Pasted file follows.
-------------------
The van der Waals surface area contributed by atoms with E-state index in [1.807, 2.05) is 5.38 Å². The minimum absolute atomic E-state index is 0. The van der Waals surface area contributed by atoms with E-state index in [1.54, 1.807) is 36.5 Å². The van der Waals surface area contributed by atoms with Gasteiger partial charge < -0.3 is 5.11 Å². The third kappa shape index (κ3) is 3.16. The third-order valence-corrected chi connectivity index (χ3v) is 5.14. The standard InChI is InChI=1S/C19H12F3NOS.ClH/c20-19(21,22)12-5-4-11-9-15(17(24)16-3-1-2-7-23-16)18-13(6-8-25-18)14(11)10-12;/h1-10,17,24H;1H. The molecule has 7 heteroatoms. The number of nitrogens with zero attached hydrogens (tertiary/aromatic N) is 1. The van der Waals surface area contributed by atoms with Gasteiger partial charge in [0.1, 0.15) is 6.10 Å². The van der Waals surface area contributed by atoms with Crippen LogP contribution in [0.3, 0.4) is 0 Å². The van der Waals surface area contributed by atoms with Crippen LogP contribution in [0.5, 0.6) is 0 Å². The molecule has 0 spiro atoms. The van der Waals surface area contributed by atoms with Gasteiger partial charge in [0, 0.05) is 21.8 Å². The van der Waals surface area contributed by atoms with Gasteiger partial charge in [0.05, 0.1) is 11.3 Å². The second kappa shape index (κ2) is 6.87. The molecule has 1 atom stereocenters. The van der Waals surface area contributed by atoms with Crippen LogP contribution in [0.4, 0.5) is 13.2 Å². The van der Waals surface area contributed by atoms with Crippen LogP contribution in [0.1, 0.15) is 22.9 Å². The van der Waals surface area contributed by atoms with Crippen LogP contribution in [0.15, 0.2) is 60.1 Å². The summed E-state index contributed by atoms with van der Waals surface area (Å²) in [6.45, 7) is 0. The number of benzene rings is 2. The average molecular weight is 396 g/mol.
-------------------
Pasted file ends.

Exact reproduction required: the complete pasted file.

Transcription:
The van der Waals surface area contributed by atoms with E-state index in [1.807, 2.05) is 5.38 Å². The minimum absolute atomic E-state index is 0. The van der Waals surface area contributed by atoms with E-state index in [1.54, 1.807) is 36.5 Å². The van der Waals surface area contributed by atoms with Gasteiger partial charge < -0.3 is 5.11 Å². The third kappa shape index (κ3) is 3.16. The third-order valence-corrected chi connectivity index (χ3v) is 5.14. The standard InChI is InChI=1S/C19H12F3NOS.ClH/c20-19(21,22)12-5-4-11-9-15(17(24)16-3-1-2-7-23-16)18-13(6-8-25-18)14(11)10-12;/h1-10,17,24H;1H. The molecule has 7 heteroatoms. The number of nitrogens with zero attached hydrogens (tertiary/aromatic N) is 1. The van der Waals surface area contributed by atoms with Gasteiger partial charge in [0.1, 0.15) is 6.10 Å². The van der Waals surface area contributed by atoms with Crippen LogP contribution in [0.3, 0.4) is 0 Å². The van der Waals surface area contributed by atoms with Crippen LogP contribution in [0.5, 0.6) is 0 Å². The molecule has 0 spiro atoms. The van der Waals surface area contributed by atoms with Gasteiger partial charge in [0, 0.05) is 21.8 Å². The van der Waals surface area contributed by atoms with Gasteiger partial charge in [0.05, 0.1) is 11.3 Å². The second kappa shape index (κ2) is 6.87. The molecule has 1 atom stereocenters. The van der Waals surface area contributed by atoms with Crippen LogP contribution in [0.4, 0.5) is 13.2 Å². The van der Waals surface area contributed by atoms with Crippen LogP contribution in [0.1, 0.15) is 22.9 Å². The van der Waals surface area contributed by atoms with Crippen LogP contribution in [0.15, 0.2) is 60.1 Å². The summed E-state index contributed by atoms with van der Waals surface area (Å²) in [6.45, 7) is 0. The number of benzene rings is 2. The average molecular weight is 396 g/mol.